Clara Breed: An Exemplary Librarian During World War II
I recently created an instructional video using Jing as a Peer Mentor project. The subject of my instructional video was re-blogging. I chose a post on the only book I had reviewed on my personal blog that deals with a LIS subject. Then I decided to make this more than an exercise for my video. I have revised this post for Information Metamorphosis.
My personal blog contains book reviews dealing with a variety of subjects and genres. For those who are interested in viewing it, here is the hyperlink: The Unmasked Persona’s Reviews
The theme of this blog is the evolution of the information professions. Evolution has a past as well as a future. So I consider the history of libraries a legitimate subject for this blog. The first review to appear on Information Metamorphosis focuses on a figure in library history who should be better known.
The book reviewed is Dear Miss Breed by Joanne Oppenheim which celebrates a remarkable librarian who is unknown to the American public at large, but is considered a hero by many Japanese-American survivors of internment.
Clara Breed was a children’s librarian in San Diego during WWII. When her young Japanese-American patrons were interned at Santa Anita Racetrack in 1942, she did not turn her back on them. She wrote all her Japanese American patrons, and sent them books along with other items that they and their families needed. A number of Japanese American artists sent Miss Breed art objects in thanks for the art supplies she sent them. Author Joanne Oppenheim discovered Miss Breed when she was attempting to locate a Japanese- American schoolmate. She read the story of this courageous librarian on the website of The National Japanese-American Museum at The Clara Breed Collection . This page is a finding aid for the digitized versions of letters that Clara Breed received from the interned children and young adults that she had served as a librarian. Oppenheim hoped that a book about a librarian who assisted Japanese Americans during WWII would help to prevent the United States from ever interning American citizens again.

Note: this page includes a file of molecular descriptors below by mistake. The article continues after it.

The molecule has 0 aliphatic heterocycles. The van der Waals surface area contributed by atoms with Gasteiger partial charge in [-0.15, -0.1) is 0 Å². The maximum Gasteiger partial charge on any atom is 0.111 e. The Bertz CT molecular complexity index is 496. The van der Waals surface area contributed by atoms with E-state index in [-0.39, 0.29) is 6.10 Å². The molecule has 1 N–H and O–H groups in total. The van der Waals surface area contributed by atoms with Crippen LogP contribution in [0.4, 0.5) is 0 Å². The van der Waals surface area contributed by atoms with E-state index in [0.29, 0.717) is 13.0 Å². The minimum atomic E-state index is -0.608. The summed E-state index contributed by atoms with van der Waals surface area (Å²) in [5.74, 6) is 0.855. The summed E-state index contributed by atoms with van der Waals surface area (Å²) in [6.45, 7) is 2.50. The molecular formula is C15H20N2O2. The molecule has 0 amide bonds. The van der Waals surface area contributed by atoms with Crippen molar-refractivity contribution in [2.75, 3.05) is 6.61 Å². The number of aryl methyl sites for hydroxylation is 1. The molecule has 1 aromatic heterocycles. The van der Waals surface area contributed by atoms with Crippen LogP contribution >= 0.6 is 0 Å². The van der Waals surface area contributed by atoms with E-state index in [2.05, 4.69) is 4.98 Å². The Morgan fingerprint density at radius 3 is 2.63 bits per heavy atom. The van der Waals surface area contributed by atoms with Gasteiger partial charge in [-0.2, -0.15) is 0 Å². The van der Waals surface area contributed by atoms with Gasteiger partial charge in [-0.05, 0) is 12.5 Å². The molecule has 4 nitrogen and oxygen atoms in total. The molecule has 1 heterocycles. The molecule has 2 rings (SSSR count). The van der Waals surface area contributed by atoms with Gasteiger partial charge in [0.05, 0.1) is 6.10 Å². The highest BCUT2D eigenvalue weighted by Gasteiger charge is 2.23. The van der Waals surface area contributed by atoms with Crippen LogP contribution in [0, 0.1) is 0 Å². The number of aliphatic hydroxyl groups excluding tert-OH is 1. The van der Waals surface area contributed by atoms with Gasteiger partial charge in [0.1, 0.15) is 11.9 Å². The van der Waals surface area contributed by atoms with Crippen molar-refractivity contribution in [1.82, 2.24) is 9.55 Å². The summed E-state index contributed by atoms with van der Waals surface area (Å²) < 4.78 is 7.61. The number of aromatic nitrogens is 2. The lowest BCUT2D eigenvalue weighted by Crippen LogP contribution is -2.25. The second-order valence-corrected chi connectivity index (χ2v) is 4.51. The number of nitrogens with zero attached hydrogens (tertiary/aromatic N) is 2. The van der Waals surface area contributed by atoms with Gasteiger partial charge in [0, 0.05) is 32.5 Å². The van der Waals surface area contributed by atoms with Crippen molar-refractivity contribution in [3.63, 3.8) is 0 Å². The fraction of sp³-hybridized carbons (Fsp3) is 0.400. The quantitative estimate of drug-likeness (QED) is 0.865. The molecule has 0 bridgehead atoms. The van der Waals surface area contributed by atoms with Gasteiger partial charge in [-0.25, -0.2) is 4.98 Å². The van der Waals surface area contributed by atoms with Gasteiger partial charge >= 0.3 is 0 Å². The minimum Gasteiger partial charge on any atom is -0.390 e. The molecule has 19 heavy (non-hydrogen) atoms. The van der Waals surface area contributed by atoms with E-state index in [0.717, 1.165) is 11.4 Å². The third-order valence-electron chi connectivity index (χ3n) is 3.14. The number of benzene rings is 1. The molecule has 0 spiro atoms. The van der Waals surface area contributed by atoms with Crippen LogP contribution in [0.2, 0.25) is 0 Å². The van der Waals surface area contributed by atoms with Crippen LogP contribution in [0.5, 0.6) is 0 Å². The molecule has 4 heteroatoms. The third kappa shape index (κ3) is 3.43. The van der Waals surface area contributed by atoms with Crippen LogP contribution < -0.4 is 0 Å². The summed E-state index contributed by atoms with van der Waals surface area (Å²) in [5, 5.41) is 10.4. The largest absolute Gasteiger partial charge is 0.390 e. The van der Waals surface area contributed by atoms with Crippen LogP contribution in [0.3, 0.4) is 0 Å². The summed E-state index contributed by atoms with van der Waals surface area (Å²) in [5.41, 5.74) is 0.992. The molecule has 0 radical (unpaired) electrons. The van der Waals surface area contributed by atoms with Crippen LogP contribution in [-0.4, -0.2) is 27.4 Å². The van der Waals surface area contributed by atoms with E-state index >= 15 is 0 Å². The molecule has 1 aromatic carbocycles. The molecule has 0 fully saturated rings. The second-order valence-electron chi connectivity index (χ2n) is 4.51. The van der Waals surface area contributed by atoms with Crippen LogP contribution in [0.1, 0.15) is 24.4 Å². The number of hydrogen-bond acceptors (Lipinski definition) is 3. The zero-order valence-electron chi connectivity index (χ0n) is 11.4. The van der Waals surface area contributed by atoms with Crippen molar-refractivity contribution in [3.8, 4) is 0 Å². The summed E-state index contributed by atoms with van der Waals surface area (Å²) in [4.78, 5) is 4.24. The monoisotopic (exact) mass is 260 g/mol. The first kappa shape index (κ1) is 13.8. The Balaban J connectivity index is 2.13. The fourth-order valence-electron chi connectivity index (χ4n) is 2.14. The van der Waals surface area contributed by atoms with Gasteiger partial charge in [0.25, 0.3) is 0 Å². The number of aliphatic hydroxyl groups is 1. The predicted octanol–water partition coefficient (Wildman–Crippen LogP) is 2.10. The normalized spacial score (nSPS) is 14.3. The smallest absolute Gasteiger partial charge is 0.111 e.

According to historian Roger Daniels, the author of Prisoners Without Trial: Japanese Americans During World War II, the camps where Japanese Americans were relocated should not be called internment camps. He argued that in a legal sense, internment only applies to enemy aliens. Japanese Americans were born in the United States. Internees were also supposed to get hearings. Japanese Americans were never given trials. Their rights as American citizens were completely ignored. Daniels believes that the proper term for the camps in which Japanese Americans were imprisoned is concentration camps. As a person of Jewish ancestry, I associate “concentration camp” with the Jewish Holocaust. Daniels said that this is also inaccurate. The Nazis slaughtered Jews in death camps. I consider this an important distinction.